News of Our Recovery Is, Well, Newsworthy at Last!
February 27, 2013
Inside Tucson Business Editorial:
At last, a positive check-up
Posted: Friday, February 22, 2013 6:00 am
By Inside Tucson Business | 0 comments
The difficulty with living through historic or life-changing moments is that you don’t notice or feel them so much as they’re happening. It’s only in looking back and analyzing a situation and its ramifications that the significance can be recognized.
As we all continue to look for signs of a recovering economy, the special section in last week’s (Feb. 15) issue of Inside Tucson Business reviewing Tucson commercial real estate sectors and how they fared in 2012 offered solid glimmers of positive trends.
Under a recurring theme of “good enough,” it might not have seemed like much for those who were accustomed to the way things were before the Great Recession. But let’s face it, the word “good” hasn’t been a part of the lexicon for Tucson real estate in five years.
Thanks to the University of Arizona’s plans to grow student enrollment by another 10,000 to 50,000 by the end of the decade, student housing developments are driving the recovery in commercial real estate, at this point with nine projects in various stages of planning or construction and due to be completed by 2014. Even more impressive, major U.S. firms that in the past would have skipped over Tucson are involved in these developments.
Along with the residential developments come the ancillary support services and infrastructure, not the least of which is Sun Link, the modern streetcar that will connect the UA area with downtown and everything in between. We continue to hear from naysayers who argue the streetcar doesn’t do anything for them. For those who say that, this may come as a shock but the streetcar is not for you.
Right now, Sun Link is a linkage for students who are going to be the immediate force behind the growth of consumer spending in this region. In due time, that will expand and more of the rest of us might become users of things such as Sun Link.
Going hand-in-hand with the projected growth is the state of Tucson’s retail sector. As was noted in Inside Tucson Business’ end-of-the-year review in December, the fact that revitalization of downtown is actually happening – after 40 years of fits and starts – was the region’s biggest news event last year and much of that has to do with investments by retailers.
The revitalization of an old Mervyn’s store at the northeast corner of Broadway and Craycroft Road into the Benenson Retail Center was the single-biggest event in the retail real estate market in terms of capital improvements. There were also major retail commercial real estate transactions – including the $125.4 million sale of the Tucson Spectrum Center, at Interstate 19 and Irvington Road, and the $29.5 million sale of The Corner, at Oracle and Wetmore roads – that show renewed confidence in the region.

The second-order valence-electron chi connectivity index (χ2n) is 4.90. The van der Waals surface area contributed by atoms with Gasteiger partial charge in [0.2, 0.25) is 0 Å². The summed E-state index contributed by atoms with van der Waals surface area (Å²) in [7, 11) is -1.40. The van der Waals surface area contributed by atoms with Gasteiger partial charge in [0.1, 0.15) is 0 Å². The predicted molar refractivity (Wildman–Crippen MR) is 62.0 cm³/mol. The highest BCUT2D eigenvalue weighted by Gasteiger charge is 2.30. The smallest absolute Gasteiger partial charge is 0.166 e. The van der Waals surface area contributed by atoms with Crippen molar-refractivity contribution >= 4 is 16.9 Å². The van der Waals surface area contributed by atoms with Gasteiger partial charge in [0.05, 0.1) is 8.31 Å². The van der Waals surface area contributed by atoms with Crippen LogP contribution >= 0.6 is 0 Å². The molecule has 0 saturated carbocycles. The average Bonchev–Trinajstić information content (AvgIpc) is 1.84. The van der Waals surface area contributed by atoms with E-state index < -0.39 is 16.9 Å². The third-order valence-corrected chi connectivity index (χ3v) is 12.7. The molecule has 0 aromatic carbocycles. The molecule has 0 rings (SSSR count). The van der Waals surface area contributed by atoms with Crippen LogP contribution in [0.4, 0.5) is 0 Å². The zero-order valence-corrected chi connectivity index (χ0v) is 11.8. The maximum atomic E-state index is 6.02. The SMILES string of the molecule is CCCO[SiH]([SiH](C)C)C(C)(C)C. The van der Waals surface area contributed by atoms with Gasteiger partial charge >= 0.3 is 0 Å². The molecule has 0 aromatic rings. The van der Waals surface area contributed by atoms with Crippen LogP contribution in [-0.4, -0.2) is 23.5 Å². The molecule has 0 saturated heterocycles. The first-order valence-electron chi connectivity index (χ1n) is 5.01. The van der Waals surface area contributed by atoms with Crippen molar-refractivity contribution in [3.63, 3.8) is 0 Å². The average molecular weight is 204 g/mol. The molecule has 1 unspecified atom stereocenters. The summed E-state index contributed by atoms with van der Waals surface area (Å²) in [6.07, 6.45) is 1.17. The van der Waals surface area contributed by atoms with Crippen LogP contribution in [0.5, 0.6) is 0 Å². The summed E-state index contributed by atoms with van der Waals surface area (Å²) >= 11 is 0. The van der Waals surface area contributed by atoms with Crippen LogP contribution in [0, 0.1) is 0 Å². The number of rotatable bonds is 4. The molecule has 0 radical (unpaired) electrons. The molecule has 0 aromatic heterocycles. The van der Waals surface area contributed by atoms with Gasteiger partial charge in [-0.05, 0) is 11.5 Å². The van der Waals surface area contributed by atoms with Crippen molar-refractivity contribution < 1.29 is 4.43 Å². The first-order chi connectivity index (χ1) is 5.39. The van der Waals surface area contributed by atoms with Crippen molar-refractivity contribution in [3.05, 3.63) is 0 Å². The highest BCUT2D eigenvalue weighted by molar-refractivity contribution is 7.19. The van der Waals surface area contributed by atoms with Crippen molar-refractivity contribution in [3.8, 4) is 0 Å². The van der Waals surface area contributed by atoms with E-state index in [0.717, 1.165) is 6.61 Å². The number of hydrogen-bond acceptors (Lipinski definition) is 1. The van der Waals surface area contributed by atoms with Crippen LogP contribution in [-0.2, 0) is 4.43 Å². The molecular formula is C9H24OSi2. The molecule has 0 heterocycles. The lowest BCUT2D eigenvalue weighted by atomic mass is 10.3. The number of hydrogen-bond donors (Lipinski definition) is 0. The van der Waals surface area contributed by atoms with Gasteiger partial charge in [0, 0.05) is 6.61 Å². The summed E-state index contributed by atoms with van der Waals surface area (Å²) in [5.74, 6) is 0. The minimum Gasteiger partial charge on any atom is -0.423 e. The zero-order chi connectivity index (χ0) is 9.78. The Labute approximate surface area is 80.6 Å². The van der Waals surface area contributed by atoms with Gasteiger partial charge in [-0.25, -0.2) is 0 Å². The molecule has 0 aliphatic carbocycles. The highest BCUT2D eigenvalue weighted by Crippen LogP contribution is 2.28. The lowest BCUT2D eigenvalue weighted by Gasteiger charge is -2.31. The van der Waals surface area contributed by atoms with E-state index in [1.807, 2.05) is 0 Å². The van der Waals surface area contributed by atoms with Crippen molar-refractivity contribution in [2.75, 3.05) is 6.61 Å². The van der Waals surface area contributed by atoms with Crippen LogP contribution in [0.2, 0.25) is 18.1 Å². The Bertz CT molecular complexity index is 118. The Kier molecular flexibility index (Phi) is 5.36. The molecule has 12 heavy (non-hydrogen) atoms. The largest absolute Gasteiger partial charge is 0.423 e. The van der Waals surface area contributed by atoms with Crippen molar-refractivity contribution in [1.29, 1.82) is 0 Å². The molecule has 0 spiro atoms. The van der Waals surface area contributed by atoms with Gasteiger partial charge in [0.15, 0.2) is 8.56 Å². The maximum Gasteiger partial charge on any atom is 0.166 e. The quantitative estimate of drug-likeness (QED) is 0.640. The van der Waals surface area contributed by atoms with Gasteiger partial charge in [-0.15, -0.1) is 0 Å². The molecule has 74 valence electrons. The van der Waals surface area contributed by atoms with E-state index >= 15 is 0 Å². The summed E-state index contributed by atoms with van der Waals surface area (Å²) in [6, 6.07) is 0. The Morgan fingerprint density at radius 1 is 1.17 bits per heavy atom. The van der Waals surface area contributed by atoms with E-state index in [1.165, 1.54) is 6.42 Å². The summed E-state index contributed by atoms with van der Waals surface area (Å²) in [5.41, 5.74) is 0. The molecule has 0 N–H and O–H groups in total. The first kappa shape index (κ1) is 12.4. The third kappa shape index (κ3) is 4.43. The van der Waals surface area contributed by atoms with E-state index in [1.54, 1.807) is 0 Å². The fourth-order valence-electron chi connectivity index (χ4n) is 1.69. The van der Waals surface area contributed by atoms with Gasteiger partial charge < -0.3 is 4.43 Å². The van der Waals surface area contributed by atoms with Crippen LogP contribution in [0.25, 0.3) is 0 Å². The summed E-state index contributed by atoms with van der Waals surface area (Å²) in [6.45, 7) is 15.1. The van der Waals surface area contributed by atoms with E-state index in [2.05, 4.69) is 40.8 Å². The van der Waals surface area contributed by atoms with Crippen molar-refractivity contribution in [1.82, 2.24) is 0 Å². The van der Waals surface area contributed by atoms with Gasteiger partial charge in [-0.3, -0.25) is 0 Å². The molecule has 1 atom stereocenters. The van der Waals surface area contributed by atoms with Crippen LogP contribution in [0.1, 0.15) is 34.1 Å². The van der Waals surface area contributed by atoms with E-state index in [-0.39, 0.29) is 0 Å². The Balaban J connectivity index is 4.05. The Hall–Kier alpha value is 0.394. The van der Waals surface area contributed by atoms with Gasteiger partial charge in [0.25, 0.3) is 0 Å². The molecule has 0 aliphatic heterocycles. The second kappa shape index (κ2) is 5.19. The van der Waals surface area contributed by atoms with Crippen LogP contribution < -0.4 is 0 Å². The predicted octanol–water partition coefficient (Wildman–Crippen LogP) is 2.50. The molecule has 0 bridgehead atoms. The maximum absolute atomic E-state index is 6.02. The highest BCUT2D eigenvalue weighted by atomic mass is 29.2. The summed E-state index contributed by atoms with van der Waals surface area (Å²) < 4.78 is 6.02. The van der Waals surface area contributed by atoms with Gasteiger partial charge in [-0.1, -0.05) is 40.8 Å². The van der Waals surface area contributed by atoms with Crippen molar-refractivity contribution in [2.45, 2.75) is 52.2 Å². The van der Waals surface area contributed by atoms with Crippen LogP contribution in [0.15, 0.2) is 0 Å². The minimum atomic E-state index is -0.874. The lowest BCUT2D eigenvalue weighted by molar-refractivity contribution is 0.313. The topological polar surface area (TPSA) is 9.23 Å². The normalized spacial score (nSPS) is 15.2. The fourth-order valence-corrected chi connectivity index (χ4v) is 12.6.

There were even a few significant transactions of land for housing developments. While home building is still years away – if ever – from returning to the time when it was the backbone of Tucson’s economy, the land sales are positive indicators.
Signs weren’t so positive in the office sector of commercial real estate but that has as much to do with the uncertainties coming out of Washington, D.C., as it did anything locally.
And the sector for industrial space is primed and ready to deliver, just as soon as a manufacturer or user is ready to expand.
Yes, the commercial real estate special section was like an annual physical by a doctor covering numerous important points. In this case, the doctor was reporter Roger Yohem, who orchestrated the compilation of information that provided a status check on the region’s economy through commercial real estate.
The prognosis: the pulse is beginning to beat harder, color is coming back and vital signs are improving. It’s going to take time to become healthy once again but at long last the positive signs are there.
We all know now the Great Recession was something of historic proportion. We can now also begin to see that at long last, there are signs it is coming to an end.